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How and Why to Use Twitter for Customer Service

I know this is a blog generally reserved for mystery shop talk, but let’s discuss Twitter for a moment, shall we?

The Internet has really complicated the way we deliver customer service and interact with our customers. I would argue that it’s both brought us closer to and distanced us from our most engaged, passionate customers: It gives us intimate insight into their thoughts and opinions, but if we miss out on what they’re saying or, worse, ignore it, then we’ve missed a huge opportunity to do right by them.

Image representing Twitter and customer service as depicted in Crunchbase

Image via CrunchBase

Honestly, with services like Twitter gaining popularity, every customer can be a mystery shopper of sorts. The key here is never to take these users’ comments at face value; examine them as a whole, listen to everything that’s said, and always look at the bigger picture — but never ignore the individual.

There have been books written on how and why you should use Twitter for customer service. I could probably write one here. And there are a lot of great examples out there of major companies using Twitter — Zappos, McDonald’s, Comcast, Whole Foods, Starbucks — but they all have one thing in common… THEY LISTEN.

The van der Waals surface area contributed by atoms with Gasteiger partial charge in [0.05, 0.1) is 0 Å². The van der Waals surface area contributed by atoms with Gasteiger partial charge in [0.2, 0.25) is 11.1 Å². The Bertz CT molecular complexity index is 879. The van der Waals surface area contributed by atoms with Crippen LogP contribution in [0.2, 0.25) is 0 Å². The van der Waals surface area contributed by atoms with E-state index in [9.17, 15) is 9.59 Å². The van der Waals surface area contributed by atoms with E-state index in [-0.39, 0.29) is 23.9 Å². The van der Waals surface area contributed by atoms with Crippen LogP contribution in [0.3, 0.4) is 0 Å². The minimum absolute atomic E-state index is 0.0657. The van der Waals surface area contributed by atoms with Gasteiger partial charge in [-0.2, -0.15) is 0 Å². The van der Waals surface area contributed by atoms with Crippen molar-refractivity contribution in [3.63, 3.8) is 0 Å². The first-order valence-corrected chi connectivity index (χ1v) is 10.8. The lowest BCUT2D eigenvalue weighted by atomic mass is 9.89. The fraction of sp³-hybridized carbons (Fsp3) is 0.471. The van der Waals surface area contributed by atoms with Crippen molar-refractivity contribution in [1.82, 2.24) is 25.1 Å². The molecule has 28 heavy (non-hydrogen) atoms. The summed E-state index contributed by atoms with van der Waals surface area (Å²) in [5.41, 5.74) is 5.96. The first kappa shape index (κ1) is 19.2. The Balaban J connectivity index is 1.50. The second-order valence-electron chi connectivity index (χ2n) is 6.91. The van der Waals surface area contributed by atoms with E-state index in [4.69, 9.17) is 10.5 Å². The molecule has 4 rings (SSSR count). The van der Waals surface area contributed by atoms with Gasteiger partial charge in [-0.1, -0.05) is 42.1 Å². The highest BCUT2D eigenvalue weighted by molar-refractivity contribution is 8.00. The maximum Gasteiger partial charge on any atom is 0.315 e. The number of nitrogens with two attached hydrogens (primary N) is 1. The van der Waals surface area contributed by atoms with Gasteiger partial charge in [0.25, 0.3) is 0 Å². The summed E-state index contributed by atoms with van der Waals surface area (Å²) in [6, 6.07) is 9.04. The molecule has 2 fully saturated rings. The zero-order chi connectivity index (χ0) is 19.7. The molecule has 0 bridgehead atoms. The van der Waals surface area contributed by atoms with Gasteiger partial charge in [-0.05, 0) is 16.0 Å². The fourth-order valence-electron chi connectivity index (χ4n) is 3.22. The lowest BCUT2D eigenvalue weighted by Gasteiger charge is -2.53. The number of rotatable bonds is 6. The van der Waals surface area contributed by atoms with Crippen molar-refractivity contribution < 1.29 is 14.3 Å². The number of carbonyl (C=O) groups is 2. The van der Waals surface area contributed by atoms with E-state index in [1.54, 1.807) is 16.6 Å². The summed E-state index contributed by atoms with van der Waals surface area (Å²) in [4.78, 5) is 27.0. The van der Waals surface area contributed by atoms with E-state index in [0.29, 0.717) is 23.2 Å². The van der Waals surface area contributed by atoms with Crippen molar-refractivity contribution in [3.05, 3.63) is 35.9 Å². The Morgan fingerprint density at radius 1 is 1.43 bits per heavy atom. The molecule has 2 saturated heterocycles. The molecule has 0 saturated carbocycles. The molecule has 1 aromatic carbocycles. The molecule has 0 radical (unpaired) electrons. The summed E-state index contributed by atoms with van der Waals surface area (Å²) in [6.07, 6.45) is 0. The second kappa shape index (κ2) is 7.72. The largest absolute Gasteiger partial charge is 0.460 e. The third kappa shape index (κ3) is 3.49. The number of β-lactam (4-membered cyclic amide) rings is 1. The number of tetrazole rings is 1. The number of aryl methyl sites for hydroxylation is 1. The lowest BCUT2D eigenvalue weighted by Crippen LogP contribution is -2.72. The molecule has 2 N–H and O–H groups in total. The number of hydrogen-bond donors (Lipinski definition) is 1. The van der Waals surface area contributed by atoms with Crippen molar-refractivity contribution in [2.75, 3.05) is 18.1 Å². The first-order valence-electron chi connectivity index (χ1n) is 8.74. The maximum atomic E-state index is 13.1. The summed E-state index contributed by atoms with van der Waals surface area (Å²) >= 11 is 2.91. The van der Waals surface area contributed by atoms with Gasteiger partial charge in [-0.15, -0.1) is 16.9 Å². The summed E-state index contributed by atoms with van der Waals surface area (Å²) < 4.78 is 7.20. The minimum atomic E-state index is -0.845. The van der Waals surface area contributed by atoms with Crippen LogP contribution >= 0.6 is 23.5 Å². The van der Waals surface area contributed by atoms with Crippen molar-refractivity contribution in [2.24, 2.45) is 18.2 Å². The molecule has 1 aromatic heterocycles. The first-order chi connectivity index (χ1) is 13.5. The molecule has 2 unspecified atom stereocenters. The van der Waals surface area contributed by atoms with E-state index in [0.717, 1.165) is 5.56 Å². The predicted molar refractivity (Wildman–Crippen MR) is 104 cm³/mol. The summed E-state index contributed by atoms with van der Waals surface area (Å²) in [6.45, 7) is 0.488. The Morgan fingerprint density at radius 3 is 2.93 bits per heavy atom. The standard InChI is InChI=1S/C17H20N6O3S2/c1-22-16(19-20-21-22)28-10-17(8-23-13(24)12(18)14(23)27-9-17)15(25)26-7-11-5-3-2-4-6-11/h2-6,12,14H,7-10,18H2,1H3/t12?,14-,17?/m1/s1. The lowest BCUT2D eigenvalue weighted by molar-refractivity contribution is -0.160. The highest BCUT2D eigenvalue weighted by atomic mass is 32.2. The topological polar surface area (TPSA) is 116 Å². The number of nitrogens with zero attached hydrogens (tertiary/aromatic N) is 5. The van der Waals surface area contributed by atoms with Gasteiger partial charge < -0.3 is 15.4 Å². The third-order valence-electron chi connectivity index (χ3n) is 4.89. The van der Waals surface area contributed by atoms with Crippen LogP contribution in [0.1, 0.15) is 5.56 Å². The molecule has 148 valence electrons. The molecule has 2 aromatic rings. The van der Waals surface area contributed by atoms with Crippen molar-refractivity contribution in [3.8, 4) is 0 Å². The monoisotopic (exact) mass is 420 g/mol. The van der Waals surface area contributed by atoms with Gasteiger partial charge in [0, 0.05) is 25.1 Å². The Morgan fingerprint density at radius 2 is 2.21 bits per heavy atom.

The biggest mistake a company can make on Twitter is using it only to blast out content. Information on sales, specials of the day, news releases, random information about hours and such…well, it doesn’t matter. The more you write about yourself, the more you’re talking into a void of Twitter irrelevance. Say you’re a restaurant. Your server would never walk up to the table and start talking incessantly to the table. There’s certainly room to discuss the specials and make recommendations, but there needs to be a conversation to figure out what the customer wants and how the restaurant can accommodate. If the kitchen screws up the order and the customer complains, would the server gloss right over that complaint and take the dessert orders? Would he ignore a very clear message from the customer and simply bring the check? Of course not — but that’s what many companies who fail at Twitter do.

Yes, there are plenty of dos and don’ts to providing good customer service on Twitter, but the biggest one is this: You have to listen. Set up alerts for your business’s name. Find local users who are interested in the types of services you provide, and talk to them. Even if they aren’t talking about you. Start a conversation. If they are talking about you — good or bad — use that opportunity to let your personality shine. Show them who you are; show them you care. You’d be surprised at what you can accomplish when people realize there’s a human behind your brand, especially when that person is caring, compassionate and concerned with their satisfaction.

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